_____

          • Mihai says:

            @ wysinwyg
            1. In the European countries, where governments have been the most serious about “socialism”, people are poorer than in US. One of the countries that you are probably referring to, Sweden has just come out of a big crisis, that happened 15 years ago, but not by increasing welfare. In 1994 the government budget deficit exceeded 15% of GDP, so they had to cut spending on welfare at the time, and they did. They had a plan to solve a financial and real estate crisis (much like the US one) that worked, as a result the economy grew and they were again able to spend more on welfare. But notice that you have to fix your economy first. You can not continue to spend money on welfare hoping that “socialism” magically saves your country.

            2. No it is not. I never said that. But economic freedom is what capitalism demands so that it can work. So this is not US being let down by capitalism, as the parent post suggests, it’s the other way around.

            3. US was not the only country that won the WWII. The Soviet Union did too, and their economy was in ruins in 1989, as a result of taking socialism VERY seriously.

            3b. That is exactly the point. Capitalism does not mean handing out privileges to ANYBODY, banks, corporations or anyone else. As a matter of fact capitalism requires that the government keeps the playground a fair place to compete in.

            I’m not saying that “lack of socialism” is the “reason USians are still fairly comfortable”. I’m saying that the capitalist economy and the freedom of it’s people are the reason you had it good for a long time. And I’m saying that it’s wrong to blame capitalism for the anti-capitalist practices of USA: allowing a small number of people to fix the market of money and currency in general, “bailing out” the ones that wrecked the economy so they can break it again (hint: that’s not how Sweden fixed the problem), giving more rights and fewer responsibilities to corporations effectively promoting monopolies, taking more freedoms away from the citizens every day so that the interest of a few will be protected, etc. Socialism will not fix these wrongs, and no matter what the right wing in USA says, these policies are not capitalism. Again, capitalism requires a fair playground, not favouritism.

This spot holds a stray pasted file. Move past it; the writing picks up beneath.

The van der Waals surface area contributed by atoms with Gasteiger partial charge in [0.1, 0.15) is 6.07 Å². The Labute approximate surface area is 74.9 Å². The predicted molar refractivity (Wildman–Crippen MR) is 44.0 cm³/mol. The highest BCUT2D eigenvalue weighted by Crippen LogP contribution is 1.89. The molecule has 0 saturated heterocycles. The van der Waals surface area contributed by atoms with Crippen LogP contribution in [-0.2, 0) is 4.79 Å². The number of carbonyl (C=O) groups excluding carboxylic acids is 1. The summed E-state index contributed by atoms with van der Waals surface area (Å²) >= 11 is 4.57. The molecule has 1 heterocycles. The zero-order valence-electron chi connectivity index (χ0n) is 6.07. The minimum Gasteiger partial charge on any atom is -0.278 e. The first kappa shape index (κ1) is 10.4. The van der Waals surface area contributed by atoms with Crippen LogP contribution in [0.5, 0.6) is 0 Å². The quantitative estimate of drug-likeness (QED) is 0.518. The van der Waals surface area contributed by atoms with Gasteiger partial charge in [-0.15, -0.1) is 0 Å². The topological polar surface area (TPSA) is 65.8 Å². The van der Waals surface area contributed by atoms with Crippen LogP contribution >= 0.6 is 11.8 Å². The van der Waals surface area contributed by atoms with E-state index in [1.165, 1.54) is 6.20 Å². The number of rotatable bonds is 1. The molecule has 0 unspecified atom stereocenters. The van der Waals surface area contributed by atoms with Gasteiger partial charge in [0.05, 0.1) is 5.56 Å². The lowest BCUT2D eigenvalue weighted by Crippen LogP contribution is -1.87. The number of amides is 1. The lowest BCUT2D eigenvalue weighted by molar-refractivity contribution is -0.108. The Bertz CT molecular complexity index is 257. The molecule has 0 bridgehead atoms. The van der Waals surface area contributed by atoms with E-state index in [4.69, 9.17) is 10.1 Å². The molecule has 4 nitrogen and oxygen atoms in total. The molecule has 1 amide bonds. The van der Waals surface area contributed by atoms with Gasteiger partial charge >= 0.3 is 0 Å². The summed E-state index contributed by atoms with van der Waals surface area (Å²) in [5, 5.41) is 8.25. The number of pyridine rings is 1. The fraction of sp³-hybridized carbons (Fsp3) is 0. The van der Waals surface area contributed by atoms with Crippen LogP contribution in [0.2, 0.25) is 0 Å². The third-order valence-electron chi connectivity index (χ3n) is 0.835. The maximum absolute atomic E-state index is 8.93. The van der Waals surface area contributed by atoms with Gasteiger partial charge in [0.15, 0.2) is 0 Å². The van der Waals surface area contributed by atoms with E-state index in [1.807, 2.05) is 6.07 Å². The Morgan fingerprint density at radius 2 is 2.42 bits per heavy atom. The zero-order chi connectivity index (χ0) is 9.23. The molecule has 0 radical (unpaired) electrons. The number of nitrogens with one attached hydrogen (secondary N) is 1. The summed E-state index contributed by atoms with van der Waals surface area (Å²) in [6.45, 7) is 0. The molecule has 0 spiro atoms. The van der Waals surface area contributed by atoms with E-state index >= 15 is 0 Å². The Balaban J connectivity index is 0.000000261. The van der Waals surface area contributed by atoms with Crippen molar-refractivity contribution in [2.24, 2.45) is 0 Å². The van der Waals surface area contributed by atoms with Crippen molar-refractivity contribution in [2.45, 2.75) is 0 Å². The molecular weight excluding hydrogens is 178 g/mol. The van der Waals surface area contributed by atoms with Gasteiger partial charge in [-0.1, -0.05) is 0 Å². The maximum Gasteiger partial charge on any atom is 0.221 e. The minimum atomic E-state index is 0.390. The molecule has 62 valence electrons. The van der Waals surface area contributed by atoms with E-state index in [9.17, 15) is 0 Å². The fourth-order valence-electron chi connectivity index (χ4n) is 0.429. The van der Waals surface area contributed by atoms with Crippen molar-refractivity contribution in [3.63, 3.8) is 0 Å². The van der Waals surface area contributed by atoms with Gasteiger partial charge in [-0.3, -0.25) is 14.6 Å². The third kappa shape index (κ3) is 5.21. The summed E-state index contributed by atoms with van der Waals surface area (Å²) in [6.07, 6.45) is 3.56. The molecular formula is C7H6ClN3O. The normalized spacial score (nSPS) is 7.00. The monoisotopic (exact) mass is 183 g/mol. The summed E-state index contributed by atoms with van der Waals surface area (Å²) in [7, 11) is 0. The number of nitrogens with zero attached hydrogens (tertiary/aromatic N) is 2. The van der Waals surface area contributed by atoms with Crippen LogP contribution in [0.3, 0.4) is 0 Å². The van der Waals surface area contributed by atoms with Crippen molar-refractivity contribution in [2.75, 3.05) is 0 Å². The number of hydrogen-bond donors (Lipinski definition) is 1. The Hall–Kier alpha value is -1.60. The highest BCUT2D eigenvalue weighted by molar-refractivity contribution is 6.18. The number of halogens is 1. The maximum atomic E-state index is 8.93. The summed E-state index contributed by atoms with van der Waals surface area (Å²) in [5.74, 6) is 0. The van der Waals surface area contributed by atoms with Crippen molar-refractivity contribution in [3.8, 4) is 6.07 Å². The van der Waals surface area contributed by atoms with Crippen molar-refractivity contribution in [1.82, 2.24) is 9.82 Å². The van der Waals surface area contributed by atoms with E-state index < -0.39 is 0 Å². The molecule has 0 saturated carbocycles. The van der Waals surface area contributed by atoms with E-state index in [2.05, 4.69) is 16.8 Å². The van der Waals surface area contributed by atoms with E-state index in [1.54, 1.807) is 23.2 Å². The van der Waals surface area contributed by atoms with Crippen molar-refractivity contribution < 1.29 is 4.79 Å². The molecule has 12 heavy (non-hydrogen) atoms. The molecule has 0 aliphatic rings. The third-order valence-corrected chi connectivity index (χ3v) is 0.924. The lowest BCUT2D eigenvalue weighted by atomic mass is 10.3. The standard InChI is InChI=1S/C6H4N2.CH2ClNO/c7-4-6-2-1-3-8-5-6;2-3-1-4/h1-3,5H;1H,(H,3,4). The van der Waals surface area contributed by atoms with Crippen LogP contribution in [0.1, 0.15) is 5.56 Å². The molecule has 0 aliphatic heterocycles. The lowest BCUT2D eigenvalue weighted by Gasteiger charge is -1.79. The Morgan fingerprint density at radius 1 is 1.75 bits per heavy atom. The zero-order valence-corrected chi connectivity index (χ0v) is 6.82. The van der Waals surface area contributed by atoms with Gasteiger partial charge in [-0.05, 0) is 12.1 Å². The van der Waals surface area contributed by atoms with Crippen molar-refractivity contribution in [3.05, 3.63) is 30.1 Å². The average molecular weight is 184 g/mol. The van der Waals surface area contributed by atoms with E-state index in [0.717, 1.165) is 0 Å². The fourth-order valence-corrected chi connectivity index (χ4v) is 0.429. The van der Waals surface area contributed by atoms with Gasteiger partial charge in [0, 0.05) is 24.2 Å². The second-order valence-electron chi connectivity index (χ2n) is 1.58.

So, don’t blame capitalism, and take care what you wish for, when you praise socialism.

          • 3. US was not the only country that won the WWII. The Soviet Union did too, and their economy was in ruins in 1989, as a result of taking socialism VERY seriously.

            The Soviet Union suffered 12M-14M civilian casualties in World War II.  The U.S. suffered about 1700.

            The Soviet Union lost 13% of their population due to war casualties.  The U.S. lost 0.3%.

            The U.S. suffered exactly one significant attack on US soil.  The infrastructure of the Soviet Union was ground into rubble by the war.

            The Soviets may have been on the winning side, but only America “won” the war from an economic standpoint.

      • Develsaa says:

        Your Sister sounds a lot like my Mother in Law. My Mother in Law is on Welfare, Social Security, You name it, she’s gotten a pacemaker, and a slew of Doctors Visits, Medications, etc from the Government (She’s 70 and living off of Social Security) and there is no convincing her that Romney is not god. She thinks that he’s amazing and constantly is trying to drag me into debates about why he’s amazing and why our current President is not. It’s terribly frustrating. 

    • Gideon Jones says:

      Except uh, no.  

      Almost all of the people who pay no income tax fall into one of three groups- 1) seniors who have spent their entire lives working and don’t pay taxes because they’re receiving small social security payments in their retirement, 2) college students who have limited incomes as students but who will spend the rest of their lives working, and 3) temporarily unemployed people who otherwise work.

      The idea that this group of people who don’t pay federal income taxes represents some ongoing group of freeloaders who never pay taxes is a complete fantasy.  Virtually all of these people work for nearly all of their lives, and not paying taxes is a temporary condition for them.  It is not some chronic or cultural thing, it’s temporary.

      • ChicagoD says: